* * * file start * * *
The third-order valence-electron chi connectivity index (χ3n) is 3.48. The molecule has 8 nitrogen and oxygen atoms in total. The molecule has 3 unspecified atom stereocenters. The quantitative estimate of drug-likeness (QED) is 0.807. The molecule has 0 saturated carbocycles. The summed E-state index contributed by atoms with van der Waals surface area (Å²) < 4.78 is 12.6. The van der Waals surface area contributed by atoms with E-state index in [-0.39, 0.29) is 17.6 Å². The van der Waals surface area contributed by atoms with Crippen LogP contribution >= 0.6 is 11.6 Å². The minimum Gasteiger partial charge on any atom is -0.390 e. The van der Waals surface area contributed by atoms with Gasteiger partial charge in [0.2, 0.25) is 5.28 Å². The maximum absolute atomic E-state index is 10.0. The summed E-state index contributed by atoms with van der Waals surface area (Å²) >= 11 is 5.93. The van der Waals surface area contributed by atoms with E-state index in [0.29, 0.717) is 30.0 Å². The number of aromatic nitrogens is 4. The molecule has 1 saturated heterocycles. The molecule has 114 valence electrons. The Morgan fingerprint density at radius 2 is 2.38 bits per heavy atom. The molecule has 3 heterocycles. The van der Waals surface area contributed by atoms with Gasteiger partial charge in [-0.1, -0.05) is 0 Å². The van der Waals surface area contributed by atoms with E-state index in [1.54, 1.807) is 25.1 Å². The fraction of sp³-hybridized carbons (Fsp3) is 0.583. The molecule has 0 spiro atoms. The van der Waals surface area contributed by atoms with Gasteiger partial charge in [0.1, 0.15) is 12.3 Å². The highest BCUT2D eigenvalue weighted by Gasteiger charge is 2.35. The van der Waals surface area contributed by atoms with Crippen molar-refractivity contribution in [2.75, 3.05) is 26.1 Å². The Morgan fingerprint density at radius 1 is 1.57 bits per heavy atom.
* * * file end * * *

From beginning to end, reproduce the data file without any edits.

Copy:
The third-order valence-electron chi connectivity index (χ3n) is 3.48. The molecule has 8 nitrogen and oxygen atoms in total. The molecule has 3 unspecified atom stereocenters. The quantitative estimate of drug-likeness (QED) is 0.807. The molecule has 0 saturated carbocycles. The summed E-state index contributed by atoms with van der Waals surface area (Å²) < 4.78 is 12.6. The van der Waals surface area contributed by atoms with E-state index in [-0.39, 0.29) is 17.6 Å². The van der Waals surface area contributed by atoms with Crippen LogP contribution >= 0.6 is 11.6 Å². The minimum Gasteiger partial charge on any atom is -0.390 e. The van der Waals surface area contributed by atoms with Gasteiger partial charge in [0.2, 0.25) is 5.28 Å². The maximum absolute atomic E-state index is 10.0. The summed E-state index contributed by atoms with van der Waals surface area (Å²) >= 11 is 5.93. The van der Waals surface area contributed by atoms with E-state index in [0.29, 0.717) is 30.0 Å². The number of aromatic nitrogens is 4. The molecule has 1 saturated heterocycles. The molecule has 114 valence electrons. The Morgan fingerprint density at radius 2 is 2.38 bits per heavy atom. The molecule has 3 heterocycles. The van der Waals surface area contributed by atoms with Gasteiger partial charge in [-0.1, -0.05) is 0 Å². The van der Waals surface area contributed by atoms with E-state index in [1.54, 1.807) is 25.1 Å². The fraction of sp³-hybridized carbons (Fsp3) is 0.583. The molecule has 0 spiro atoms. The van der Waals surface area contributed by atoms with Gasteiger partial charge in [0.1, 0.15) is 12.3 Å². The highest BCUT2D eigenvalue weighted by Gasteiger charge is 2.35. The van der Waals surface area contributed by atoms with Crippen molar-refractivity contribution in [2.75, 3.05) is 26.1 Å². The Morgan fingerprint density at radius 1 is 1.57 bits per heavy atom.